(a) When a qualified rigger has determined that the hoisting and placing of purlins and  
single joists can be performed more safely by doing so.  
(b) When equivalent protection is provided in a site-specific erection plan.  
(5) Routes for suspended loads shall be preplanned to ensure that no employee is  
required to work directly below a suspended load, except for the following employees:  
(a) Employees engaged in the initial connection of the steel.  
(b) Employees necessary for the hooking or unhooking of the load.  
(6) When working under suspended loads, all of the following criteria shall be met:  
(a) Materials being hoisted shall be rigged to prevent unintentional displacement.  
(b) Hooks with self-closing safety latches or their equivalent shall be used to prevent  
components from slipping out of the hook.  
(c) All loads shall be rigged by a qualified rigger.  
History: 1985 AACS; 2002 AACS; 2007 AACS; 2014 AACS.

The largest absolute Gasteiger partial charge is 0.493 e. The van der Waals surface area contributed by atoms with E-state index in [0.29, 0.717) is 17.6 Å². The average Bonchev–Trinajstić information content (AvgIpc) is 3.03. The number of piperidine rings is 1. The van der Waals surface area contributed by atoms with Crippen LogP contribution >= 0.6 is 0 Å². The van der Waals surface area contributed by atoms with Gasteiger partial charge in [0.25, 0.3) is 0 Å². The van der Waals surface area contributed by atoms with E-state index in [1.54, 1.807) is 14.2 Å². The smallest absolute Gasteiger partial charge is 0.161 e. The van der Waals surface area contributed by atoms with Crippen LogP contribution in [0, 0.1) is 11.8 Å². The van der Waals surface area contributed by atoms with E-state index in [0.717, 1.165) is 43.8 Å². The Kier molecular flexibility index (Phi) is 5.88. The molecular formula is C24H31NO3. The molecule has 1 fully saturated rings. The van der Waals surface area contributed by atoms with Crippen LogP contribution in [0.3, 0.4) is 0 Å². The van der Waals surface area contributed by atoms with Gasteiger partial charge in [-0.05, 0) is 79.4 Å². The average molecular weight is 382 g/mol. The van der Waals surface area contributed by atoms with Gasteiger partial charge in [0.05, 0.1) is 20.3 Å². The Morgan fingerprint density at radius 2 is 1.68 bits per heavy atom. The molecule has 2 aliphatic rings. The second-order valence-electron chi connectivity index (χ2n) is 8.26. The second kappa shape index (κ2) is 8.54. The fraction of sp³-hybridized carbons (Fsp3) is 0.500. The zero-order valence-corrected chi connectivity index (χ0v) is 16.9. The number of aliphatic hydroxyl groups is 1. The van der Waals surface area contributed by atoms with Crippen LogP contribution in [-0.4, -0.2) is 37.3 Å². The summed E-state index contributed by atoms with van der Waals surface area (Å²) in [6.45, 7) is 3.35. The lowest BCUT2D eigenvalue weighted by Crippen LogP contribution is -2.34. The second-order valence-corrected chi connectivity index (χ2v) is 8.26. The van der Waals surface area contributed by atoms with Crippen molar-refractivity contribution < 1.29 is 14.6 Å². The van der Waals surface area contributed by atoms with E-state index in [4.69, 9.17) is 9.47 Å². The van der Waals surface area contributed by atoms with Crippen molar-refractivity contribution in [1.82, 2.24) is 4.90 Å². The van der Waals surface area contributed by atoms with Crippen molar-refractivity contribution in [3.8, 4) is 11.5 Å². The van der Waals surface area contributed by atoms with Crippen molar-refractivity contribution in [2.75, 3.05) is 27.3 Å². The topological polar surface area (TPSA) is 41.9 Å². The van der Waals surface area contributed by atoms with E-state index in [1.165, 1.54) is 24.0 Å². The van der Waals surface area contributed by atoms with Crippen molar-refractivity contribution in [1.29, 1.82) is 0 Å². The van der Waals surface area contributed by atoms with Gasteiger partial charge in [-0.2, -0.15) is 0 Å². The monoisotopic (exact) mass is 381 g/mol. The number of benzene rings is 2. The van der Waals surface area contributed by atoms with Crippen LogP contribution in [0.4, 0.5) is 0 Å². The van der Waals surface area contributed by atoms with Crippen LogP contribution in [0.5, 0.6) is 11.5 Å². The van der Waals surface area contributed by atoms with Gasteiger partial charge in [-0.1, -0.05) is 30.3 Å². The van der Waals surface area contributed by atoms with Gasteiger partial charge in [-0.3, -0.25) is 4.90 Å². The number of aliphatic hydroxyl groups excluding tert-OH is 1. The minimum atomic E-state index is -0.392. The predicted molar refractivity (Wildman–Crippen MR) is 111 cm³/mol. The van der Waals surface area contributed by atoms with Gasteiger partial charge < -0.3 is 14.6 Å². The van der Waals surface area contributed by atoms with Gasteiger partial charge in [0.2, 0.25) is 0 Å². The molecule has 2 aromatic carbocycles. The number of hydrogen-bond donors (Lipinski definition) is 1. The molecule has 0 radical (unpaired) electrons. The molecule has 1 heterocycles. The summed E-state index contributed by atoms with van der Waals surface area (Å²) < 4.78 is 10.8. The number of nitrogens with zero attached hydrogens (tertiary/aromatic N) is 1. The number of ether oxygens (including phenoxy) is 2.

R 408.42610 Multiple lift rigging procedure.  
Rule 2610. (1) A multiple lift shall only be performed if all of the following  
criteria are met:  
(a) A multiple lift rigging assembly is used.  
(b) A maximum of 5 members are hoisted per lift.  
(c) Only beams and similar structural members are lifted.  
(d) All employees engaged in the multiple lift have been trained in multiple lift  
procedures in accordance with R 408.42655(1).  
(e) A crane shall not be used for a multiple lift where such use is contrary to the  
manufacturer's specifications and limitations.  
Page 10  
(2) Components of the multiple lift rigging assembly shall be specifically designed  
and assembled with a maximum capacity for total assembly and for each individual  
attachment point. This capacity, certified by the manufacturer or a qualified rigger,  
shall be based on the manufacturer's specifications with a 5 to 1 safety factor for all  
(3) The total load shall not exceed either of the following:  
(a) The rated capacity of the hoisting equipment specified in the hoisting  
equipment load charts.  
(b) The rigging capacity specified in the rigging rating chart.  
(4) The multiple lift rigging assembly shall be rigged with members attached at  
their center of gravity and maintained reasonably level, rigged from top down, and  
rigged not less than 7 feet (2.1 m) apart.  
(5) The members on the multiple lift rigging assembly shall be set from the  
bottom up.